your face has been hijacked
Machine learning with deep neural networks (commonly dubbed "deep learning") has taken the world by storm, smashing record after record in a wide variety of difficult tasks from fields that were largely unexplored in previous years, such as computer vision, speech recognition and natural language processing. One computer vision task that benefits from such clear gains is facial recognition (identifying a person based on his/her face)---a deep neural network being the primary tool used for this purpose at Facebook, among other places.
One natural extension of the above could be to exploit neural networks within a secure application, in order to authenticate a person based on a shot of their face. Unfortunately, despite the apparently superb performance of such models, it is fairly easy to construct inputs which can trick the network into authenticating a stranger (commonly known as adversarial examples). We built FaceJack in order to illuminate this concept. In particular, we'd like to emphasise:
- how simple it is to generate such "fooling" inputs algorithmically, if one has access to the neural network used for facial recognition (either directly or through an API).
- how imperceptibly close the "fooling" inputs can be to legitimately generated inputs;
- how this attack may be executed in real-time, requiring only a mid-range GPU.
But let's take it slowly---what even are adversarial inputs?
Adversarial inputs are made possible by the very design of neural networks. On a high level, a neural network consumes an input, performs several transformations to it, in order to predict a corresponding output. The network parameters are adjusted by running the network on a training set (a set of known input/output pairs from which the network needs to generalise). The network's transformations are designed to be differentiable, so that the network can be efficiently trained by:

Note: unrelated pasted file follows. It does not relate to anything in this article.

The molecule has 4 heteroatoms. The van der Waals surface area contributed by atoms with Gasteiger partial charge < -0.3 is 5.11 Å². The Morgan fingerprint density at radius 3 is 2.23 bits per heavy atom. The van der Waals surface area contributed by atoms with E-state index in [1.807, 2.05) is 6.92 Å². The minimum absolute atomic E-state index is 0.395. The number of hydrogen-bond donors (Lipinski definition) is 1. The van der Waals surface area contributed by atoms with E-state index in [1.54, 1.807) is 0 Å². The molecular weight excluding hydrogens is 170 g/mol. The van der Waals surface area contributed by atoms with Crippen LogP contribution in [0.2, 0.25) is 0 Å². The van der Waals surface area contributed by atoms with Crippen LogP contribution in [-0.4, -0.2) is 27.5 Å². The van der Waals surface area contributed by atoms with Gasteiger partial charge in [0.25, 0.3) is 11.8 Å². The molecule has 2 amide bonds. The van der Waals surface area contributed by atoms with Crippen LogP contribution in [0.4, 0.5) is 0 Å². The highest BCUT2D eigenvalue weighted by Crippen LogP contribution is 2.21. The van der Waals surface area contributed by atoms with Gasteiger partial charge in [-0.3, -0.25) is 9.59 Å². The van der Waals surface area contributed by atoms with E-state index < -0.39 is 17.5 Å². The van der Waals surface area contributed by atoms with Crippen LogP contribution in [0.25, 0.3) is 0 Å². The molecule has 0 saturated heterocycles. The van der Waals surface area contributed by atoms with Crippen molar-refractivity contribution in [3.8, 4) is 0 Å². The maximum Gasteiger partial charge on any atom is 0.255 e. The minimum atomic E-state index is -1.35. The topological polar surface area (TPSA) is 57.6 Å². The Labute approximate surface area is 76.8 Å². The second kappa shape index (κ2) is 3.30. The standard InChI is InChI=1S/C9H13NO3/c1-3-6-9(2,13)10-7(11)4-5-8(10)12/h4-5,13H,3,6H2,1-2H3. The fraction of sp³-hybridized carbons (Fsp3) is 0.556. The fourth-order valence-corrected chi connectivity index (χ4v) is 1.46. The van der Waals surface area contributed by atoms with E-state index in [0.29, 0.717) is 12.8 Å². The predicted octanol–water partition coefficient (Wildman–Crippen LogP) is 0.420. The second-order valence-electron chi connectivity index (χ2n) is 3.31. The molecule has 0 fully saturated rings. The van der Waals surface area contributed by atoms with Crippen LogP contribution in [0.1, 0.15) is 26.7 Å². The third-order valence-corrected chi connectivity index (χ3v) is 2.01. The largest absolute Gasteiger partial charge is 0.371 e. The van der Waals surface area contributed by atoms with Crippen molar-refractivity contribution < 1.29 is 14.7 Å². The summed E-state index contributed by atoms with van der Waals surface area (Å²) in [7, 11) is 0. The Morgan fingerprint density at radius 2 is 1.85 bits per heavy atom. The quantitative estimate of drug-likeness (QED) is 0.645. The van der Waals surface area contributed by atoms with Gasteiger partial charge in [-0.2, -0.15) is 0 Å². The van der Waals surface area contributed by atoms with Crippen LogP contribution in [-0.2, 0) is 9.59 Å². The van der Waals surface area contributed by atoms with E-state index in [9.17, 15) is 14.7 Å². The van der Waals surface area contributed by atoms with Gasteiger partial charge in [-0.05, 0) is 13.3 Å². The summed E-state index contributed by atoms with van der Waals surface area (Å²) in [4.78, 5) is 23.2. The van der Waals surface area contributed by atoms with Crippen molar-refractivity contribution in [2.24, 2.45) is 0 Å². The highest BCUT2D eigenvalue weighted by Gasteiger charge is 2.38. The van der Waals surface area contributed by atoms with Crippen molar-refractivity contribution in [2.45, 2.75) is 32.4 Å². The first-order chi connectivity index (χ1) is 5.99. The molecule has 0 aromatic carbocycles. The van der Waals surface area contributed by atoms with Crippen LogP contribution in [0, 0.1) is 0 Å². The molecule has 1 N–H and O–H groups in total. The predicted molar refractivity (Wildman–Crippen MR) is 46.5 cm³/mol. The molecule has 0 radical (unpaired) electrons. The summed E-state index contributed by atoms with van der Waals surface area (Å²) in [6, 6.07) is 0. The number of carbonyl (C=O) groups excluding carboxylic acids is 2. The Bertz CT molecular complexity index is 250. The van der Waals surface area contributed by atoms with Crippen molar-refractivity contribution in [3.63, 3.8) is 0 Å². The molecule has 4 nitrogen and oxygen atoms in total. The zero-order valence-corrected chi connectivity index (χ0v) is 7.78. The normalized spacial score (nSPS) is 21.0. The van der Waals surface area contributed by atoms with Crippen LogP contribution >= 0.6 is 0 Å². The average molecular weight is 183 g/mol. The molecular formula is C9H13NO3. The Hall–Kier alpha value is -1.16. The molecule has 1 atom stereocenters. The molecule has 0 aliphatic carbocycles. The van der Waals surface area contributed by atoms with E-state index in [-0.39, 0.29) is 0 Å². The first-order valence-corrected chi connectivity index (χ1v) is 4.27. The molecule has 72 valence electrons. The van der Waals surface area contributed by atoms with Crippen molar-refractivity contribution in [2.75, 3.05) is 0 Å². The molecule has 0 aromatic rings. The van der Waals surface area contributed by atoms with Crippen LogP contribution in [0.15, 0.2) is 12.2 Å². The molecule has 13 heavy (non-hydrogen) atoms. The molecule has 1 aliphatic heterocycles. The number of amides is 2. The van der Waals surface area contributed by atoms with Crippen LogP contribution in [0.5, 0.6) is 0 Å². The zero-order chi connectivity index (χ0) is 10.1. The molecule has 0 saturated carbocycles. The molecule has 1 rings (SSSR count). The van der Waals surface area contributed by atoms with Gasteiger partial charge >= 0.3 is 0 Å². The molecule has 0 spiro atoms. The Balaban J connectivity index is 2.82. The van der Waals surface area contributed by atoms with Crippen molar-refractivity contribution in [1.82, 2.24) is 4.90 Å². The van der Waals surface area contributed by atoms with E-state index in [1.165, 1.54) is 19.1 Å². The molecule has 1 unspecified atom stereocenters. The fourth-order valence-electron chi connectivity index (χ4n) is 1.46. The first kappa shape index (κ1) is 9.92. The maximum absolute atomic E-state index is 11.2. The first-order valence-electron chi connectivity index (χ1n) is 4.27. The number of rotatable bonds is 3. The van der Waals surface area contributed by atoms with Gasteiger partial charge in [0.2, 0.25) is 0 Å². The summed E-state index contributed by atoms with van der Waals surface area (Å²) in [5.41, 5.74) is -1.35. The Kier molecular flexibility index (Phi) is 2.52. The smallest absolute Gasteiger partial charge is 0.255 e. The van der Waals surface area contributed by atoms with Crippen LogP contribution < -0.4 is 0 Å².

- Feeding an input to the network, computing a prediction
- Computing an error of the prediction with respect to the expected output
- Propagating the error backwards through the network, updating parameters as we go.
The network's differentiability allows us to consider the error function in its parameters, for a fixed input and output---so we can optimise them. However, it also allows us to set up an error function in the input, for a fixed choice of parameters---so we can modify the input to produce a desirable output. If the "desirable" output classification is one that the original input does not belong to (e.g. classifying my face as John Travolta), then the constructed input represents an adversarial example. Deep neural networks are particularly vulnerable to such inputs, for three main reasons:
- Computing an adversarial example usually only requires a crude approximation of the gradient of the desired output with respect to the input image---often, only the sign of this gradient for each input pixel is sufficient.
- The computed adversarial examples are often imperceptibly similar to the original input---in fact, there is an entire space of adversarial inputs surrounding any correctly classified image, as Szegedy et al. have demonstrated in 2013.
- Even worse---what's adversarial for one network architecture will very often be adversarial for a completely different network as well---as they are often trained on the same datasets!
Therefore, using neural networks in secure applications requires particular care, as adversarial inputs give rise to a potentially unforeseen covert channel for an exploit.
What have we done?
We have built FaceJack as a simple representative of such an exploit:
- We have fine-tuned a deep convolutional neural network (CNN) based on the VGG-face architecture, in order to authenticate one of our team members (Laurynas) as an administrator of a secure system;
- The authentication system leverages a laptop web cam---detected faces in the camera's view are submitted to the network for classification;
- We have planted a "hack switch", capable of intercepting the input and performing adversarial training on it before submitting it for classification---this resulted in a 100% success rate for authenticating as Laurynas, regardless of your facial features.
Hopefully, FaceJack has achieved its objective of highlighting this important issue in a clear and concise fashion. We hope to expand it in the near future with further authentication attacks, for example speech recognition-based ones.